Government grants announced in June will boost household spending, but the sharp drop in consumer confidence is unlikely to be reversed until the threat of a pandemic subsides significantly. As such, we do not expect private consumption to be a real boost to the economy in the coming quarters.

We maintain our forecast for public consumption growth at 1.8%, after an average growth of 1.6% year-on-year in the first half of 2021. While base effects will turn out to be less favorable in the second half, we expect a ramp-up of government spending given the need to use funds budgeted for the 2021 fiscal year ending September 30.

In addition, public spending on health and measures to support the economy should be increased. The $ 4.5 billion stimulus package announced in June focuses on supporting households, but we expect more plans to be announced in the coming months.

Given the good performance of the first half, during which it grew by 7.7% on average over one year, we have revised our forecast for GFCF growth upwards from 3.4% to 4.5% . We expect investment activity to slow over the next few quarters given corporate optimism.

Purchases of capital goods are expected to slow, as manufacturing output has slowed in recent months. In July, manufacturers reported strong external demand but continued weakness nationally, leading to lower equipment purchases and slack capacity.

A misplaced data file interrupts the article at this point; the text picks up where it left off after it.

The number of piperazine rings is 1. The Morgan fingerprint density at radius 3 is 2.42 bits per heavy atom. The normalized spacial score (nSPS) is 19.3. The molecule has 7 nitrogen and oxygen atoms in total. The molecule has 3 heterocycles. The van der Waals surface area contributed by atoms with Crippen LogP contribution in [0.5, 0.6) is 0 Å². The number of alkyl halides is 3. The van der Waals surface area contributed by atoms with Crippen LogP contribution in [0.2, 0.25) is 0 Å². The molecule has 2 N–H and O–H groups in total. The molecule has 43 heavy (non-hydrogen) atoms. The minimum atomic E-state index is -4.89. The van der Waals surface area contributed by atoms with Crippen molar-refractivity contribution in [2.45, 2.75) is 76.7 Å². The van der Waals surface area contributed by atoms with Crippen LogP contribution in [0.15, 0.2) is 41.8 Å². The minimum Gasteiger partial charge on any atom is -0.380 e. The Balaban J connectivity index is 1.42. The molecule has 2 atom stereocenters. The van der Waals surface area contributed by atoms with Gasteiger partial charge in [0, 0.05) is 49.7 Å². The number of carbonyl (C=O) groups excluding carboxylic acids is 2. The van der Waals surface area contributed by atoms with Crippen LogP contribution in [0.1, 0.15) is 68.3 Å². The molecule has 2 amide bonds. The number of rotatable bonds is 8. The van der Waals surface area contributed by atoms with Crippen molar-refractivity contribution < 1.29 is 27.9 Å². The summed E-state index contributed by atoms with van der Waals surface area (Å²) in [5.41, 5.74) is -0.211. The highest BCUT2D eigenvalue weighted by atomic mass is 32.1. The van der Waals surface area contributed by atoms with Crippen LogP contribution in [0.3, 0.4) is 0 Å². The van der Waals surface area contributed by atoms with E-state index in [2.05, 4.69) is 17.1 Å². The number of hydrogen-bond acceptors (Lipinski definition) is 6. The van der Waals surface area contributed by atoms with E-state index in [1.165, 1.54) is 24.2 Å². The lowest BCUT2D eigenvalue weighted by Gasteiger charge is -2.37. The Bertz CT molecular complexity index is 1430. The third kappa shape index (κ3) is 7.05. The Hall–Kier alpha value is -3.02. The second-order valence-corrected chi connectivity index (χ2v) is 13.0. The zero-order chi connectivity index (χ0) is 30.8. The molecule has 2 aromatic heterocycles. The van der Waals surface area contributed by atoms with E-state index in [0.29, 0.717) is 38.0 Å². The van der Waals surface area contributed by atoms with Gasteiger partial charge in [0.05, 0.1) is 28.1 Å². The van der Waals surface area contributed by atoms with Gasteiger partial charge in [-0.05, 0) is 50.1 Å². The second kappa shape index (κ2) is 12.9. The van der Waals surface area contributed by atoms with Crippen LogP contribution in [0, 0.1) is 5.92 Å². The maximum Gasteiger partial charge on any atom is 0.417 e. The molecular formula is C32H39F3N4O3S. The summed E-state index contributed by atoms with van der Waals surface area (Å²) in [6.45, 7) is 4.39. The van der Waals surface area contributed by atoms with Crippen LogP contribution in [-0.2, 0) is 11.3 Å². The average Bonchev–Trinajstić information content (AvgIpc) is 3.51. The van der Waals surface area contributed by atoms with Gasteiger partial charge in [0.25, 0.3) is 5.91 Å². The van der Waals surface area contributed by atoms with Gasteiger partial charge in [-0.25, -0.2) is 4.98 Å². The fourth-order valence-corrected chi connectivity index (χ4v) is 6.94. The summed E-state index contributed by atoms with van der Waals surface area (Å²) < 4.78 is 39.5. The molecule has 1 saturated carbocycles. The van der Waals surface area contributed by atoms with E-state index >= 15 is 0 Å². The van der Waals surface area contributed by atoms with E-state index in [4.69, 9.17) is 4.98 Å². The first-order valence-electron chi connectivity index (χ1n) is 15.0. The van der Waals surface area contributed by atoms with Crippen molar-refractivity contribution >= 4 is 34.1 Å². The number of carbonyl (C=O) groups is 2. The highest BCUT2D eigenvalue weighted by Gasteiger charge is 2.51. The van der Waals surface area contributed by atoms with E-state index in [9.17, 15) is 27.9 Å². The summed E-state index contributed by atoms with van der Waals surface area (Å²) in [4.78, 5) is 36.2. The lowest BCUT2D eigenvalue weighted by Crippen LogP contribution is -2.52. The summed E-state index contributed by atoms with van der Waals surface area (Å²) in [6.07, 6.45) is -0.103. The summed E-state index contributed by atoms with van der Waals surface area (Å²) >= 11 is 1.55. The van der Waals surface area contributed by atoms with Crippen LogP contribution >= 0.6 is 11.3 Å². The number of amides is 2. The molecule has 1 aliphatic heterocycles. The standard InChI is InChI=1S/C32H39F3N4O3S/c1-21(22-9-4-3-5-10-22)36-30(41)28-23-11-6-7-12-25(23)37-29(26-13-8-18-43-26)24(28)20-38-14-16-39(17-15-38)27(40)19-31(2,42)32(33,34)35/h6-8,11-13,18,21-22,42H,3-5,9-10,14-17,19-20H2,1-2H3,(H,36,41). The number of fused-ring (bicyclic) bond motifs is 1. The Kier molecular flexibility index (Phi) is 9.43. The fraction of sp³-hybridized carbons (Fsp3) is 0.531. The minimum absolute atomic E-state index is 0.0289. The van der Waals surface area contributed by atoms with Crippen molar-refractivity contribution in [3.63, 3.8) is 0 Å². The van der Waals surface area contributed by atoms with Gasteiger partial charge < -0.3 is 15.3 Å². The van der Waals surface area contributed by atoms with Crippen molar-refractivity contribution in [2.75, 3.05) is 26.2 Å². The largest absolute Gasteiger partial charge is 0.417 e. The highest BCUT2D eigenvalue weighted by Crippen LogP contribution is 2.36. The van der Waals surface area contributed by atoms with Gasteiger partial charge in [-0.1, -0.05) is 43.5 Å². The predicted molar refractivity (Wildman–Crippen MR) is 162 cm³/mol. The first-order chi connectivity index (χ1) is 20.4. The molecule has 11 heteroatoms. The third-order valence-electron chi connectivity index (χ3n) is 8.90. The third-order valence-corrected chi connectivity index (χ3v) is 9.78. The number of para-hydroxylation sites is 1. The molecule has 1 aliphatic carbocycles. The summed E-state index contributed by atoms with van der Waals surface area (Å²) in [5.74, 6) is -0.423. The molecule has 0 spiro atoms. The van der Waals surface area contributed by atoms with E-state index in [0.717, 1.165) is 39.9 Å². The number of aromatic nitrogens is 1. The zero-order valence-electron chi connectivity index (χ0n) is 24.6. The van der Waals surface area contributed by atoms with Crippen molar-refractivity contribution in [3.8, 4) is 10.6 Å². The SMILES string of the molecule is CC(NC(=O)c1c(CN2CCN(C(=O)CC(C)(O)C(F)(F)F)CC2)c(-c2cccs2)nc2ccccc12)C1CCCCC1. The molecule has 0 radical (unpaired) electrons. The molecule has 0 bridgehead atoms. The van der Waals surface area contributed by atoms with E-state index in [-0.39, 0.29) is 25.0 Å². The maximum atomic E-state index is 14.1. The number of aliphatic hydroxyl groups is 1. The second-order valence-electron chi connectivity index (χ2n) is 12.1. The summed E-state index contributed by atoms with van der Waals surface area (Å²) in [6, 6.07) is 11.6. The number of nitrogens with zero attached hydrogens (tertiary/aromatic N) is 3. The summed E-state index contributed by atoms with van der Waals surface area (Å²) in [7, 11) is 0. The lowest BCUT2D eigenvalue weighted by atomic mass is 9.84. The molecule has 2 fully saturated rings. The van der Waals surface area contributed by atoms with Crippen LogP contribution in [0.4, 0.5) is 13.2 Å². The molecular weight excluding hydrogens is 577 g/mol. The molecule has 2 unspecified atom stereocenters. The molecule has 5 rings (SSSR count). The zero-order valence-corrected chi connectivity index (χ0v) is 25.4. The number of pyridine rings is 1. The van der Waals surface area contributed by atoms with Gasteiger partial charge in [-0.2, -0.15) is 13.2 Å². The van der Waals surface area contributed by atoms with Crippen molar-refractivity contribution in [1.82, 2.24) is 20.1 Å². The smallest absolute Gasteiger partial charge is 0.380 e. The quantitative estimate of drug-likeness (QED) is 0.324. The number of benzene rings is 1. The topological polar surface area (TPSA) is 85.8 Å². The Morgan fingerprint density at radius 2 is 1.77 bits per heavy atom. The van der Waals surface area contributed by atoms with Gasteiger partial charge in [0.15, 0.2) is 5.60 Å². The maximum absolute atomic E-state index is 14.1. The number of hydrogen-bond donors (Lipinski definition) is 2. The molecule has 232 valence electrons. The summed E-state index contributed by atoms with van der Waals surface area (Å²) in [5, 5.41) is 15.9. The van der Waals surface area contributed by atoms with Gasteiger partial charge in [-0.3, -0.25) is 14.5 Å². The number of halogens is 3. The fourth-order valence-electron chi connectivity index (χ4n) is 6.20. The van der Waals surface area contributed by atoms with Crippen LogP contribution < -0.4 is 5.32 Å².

As such, we believe private fixed investment may slow down in the second half of the year. That said, fixed public investment is likely to remain strong to support job creation and support domestic activity.


We expect net exports to contribute 2.6 percentage points to overall growth in 2021, after subtracting 5.3 percentage points in 2020. The recovery in exports was driven by strong demand for goods, which accelerated with the opening of the world economy.

We remain positive on the export sector as manufacturers continue to report healthy external orders and sustained global demand for automobiles, machinery and electrical equipment. However, we are seeing signs of a slowdown in China and supply chain constraints remain significant headwinds for the business.

In addition, the nascent recovery in international tourism is likely to stagnate or be significantly disrupted by the closures in place in July and August, although Phuket and Phangnga are still open to tourists. Thus, we forecast export growth of 10% in 2021.

However, our revised downward outlook for household consumption and early capital goods purchases in the first half of the year means that import growth will also slow to 6%.

We expect economic growth to reach 3.9% in 2022 as restrictions are gradually eased and tourism experiences some recovery. However, the economy is unlikely to return to its pre-pandemic trajectory, with more indebted private and public sectors likely to weigh on domestic demand in the long run.